The Federal Trade Commission (FTC) announced the agenda for the Pet Meds Workshop Oct. 2 at the FTC Conference Center in Washington D.C. The workshop will examine the distribution of pet medications and how business practices affect consumer choice and competition through a series of participant-hosted panels.
The workshop will open with remarks from FTC Chairman Jon Leibowitz and workshop framing remarks by Stephanie Wilkinson, FTC Attorney Advisor, Office of Policy Planning. An overview of the veterinary profession will be given by companion animal practitioner and American Veterinary Medical Association (AVMA) President Douglas Aspros, DVM, followed by an overview of the pet medications industry given by Paul D. Pion, DVM, president and co-founder for the Veterinary Information Network (VIN).
Ashley Morgan, DVM, assistant director of the AVMA’s Government Relations Division, says the association is eager to participate to provide as much accurate information about veterinary prescription writing as it can. In response to the pending Fairness to Pet Owners Act, H.R. 1406, that would require veterinarians to always provide a written prescription to clients, she hopes the AVMA can promote the understanding that there are “more things that go into it than just jotting it down on a piece of paper and sending clients of their way.” The workshop will address H.R. 1406 and whether it is necessary for a competitive marketplace during a panel discussion on the distribution of pet medications and the portability of prescription pet medications.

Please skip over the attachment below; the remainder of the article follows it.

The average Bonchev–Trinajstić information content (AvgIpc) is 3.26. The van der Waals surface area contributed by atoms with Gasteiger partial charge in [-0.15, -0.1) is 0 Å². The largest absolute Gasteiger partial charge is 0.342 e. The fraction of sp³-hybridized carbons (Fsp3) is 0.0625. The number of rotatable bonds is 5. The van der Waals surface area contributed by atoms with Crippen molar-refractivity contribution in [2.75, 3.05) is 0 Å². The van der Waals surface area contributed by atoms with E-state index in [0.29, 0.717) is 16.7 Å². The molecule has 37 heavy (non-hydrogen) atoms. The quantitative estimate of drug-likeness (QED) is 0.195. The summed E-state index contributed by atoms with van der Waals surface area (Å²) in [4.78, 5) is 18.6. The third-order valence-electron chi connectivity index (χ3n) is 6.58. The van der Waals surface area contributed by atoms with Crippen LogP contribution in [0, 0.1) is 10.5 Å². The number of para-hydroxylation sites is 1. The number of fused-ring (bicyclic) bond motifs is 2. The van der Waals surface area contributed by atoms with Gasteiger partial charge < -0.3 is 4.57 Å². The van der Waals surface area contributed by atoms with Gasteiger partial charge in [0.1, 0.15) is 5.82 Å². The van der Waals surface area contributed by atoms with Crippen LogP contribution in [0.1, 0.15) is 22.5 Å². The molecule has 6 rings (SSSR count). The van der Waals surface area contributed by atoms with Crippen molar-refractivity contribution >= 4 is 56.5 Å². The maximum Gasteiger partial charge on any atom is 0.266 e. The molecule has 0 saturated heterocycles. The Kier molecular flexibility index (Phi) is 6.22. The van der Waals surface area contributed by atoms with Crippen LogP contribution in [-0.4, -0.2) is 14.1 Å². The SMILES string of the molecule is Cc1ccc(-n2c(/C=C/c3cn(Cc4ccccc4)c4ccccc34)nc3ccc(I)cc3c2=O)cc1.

Adrian Hochstadt, assistant director of the AVMA’s State Legislative and Regulatory Affairs Division will give the introductory presentation. The Federal Trade Commission’s Sydney Knight, attorney, Division of Advertising Practices, Bureau of Consumer Protection, will present the panel to discuss “Lessons Learned from the Contact Lens Industry.” It will discuss the Fairness to Contact lens Consumers Act and the elimination of restricted distribution practices for contact lenses. The panel will use the contact lens industry as a comparable model to the pet medication industry to predict potential consumer cost savings and non-price benefits that might result from the expansion of pet medication distribution and prescription portability.
The workshop will conclude with closing remarks from the FTC’s Andrew I. Gavil, director, Office of Policy Planning.
Morgan encourages veterinarians to communicate to the FTC through the federal register at https://ftcpublic.commentworks.com/ftc/petmedsworkshop/ and answer any of the questions presented for the workshop and share concerns. The register creates questions for the workshop through the comments. “We’ve been hearing a lot from our members on this,” Morgan says about the current issues surrounding pet medications. “Their concerns are being heard.”
She says there will not be opportunity for public comments or questions at the workshop. The deadline to submit comments closes Sept. 14. “The time to weigh in is now,” Morgan says.
To see the full workshop agenda and biographical information for each presenter and panel participant prior to the workshop, go to the workshop webpage at http://www.ftc.gov/opp/workshops/petmeds/index.shtml.